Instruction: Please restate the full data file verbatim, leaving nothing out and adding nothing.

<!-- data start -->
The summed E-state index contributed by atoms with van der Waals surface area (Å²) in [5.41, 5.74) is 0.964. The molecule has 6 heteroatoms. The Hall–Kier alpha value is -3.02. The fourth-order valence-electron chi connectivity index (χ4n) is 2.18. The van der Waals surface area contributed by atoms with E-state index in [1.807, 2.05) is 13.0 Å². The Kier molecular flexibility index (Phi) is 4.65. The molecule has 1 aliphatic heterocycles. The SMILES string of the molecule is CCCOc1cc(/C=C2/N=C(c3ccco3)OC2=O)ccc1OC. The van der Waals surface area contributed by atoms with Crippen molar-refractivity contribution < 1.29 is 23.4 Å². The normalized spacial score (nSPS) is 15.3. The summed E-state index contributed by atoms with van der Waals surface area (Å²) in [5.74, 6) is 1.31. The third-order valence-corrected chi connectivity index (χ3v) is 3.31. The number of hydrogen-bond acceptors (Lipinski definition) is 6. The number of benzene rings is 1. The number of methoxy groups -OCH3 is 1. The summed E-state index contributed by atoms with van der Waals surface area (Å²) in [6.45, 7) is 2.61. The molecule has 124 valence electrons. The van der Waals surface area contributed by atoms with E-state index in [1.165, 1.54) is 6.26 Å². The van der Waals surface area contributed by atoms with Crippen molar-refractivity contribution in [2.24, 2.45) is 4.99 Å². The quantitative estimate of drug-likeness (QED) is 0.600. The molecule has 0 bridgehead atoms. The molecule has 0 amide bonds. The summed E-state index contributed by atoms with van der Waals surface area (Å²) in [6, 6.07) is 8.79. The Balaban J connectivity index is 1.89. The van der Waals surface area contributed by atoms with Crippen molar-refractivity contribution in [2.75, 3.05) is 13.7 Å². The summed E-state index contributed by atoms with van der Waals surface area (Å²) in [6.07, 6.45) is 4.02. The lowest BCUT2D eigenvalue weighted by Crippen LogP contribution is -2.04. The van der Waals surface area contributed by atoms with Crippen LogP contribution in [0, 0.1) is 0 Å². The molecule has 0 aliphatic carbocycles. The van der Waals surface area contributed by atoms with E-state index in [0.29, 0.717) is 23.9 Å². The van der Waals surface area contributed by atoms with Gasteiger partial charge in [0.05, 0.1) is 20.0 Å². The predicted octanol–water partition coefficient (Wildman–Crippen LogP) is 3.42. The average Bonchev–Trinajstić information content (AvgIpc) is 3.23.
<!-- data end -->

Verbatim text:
The summed E-state index contributed by atoms with van der Waals surface area (Å²) in [5.41, 5.74) is 0.964. The molecule has 6 heteroatoms. The Hall–Kier alpha value is -3.02. The fourth-order valence-electron chi connectivity index (χ4n) is 2.18. The van der Waals surface area contributed by atoms with E-state index in [1.807, 2.05) is 13.0 Å². The Kier molecular flexibility index (Phi) is 4.65. The molecule has 1 aliphatic heterocycles. The SMILES string of the molecule is CCCOc1cc(/C=C2/N=C(c3ccco3)OC2=O)ccc1OC. The van der Waals surface area contributed by atoms with Crippen molar-refractivity contribution < 1.29 is 23.4 Å². The normalized spacial score (nSPS) is 15.3. The summed E-state index contributed by atoms with van der Waals surface area (Å²) in [5.74, 6) is 1.31. The third-order valence-corrected chi connectivity index (χ3v) is 3.31. The number of hydrogen-bond acceptors (Lipinski definition) is 6. The number of benzene rings is 1. The number of methoxy groups -OCH3 is 1. The summed E-state index contributed by atoms with van der Waals surface area (Å²) in [6.45, 7) is 2.61. The molecule has 124 valence electrons. The van der Waals surface area contributed by atoms with E-state index in [1.165, 1.54) is 6.26 Å². The van der Waals surface area contributed by atoms with Crippen molar-refractivity contribution in [2.24, 2.45) is 4.99 Å². The quantitative estimate of drug-likeness (QED) is 0.600. The molecule has 0 bridgehead atoms. The molecule has 0 amide bonds. The summed E-state index contributed by atoms with van der Waals surface area (Å²) in [6, 6.07) is 8.79. The Balaban J connectivity index is 1.89. The van der Waals surface area contributed by atoms with Crippen molar-refractivity contribution in [2.75, 3.05) is 13.7 Å². The summed E-state index contributed by atoms with van der Waals surface area (Å²) in [6.07, 6.45) is 4.02. The lowest BCUT2D eigenvalue weighted by Crippen LogP contribution is -2.04. The van der Waals surface area contributed by atoms with Crippen LogP contribution in [0, 0.1) is 0 Å². The molecule has 0 aliphatic carbocycles. The van der Waals surface area contributed by atoms with E-state index in [0.29, 0.717) is 23.9 Å². The van der Waals surface area contributed by atoms with Gasteiger partial charge in [0.05, 0.1) is 20.0 Å². The predicted octanol–water partition coefficient (Wildman–Crippen LogP) is 3.42. The average Bonchev–Trinajstić information content (AvgIpc) is 3.23.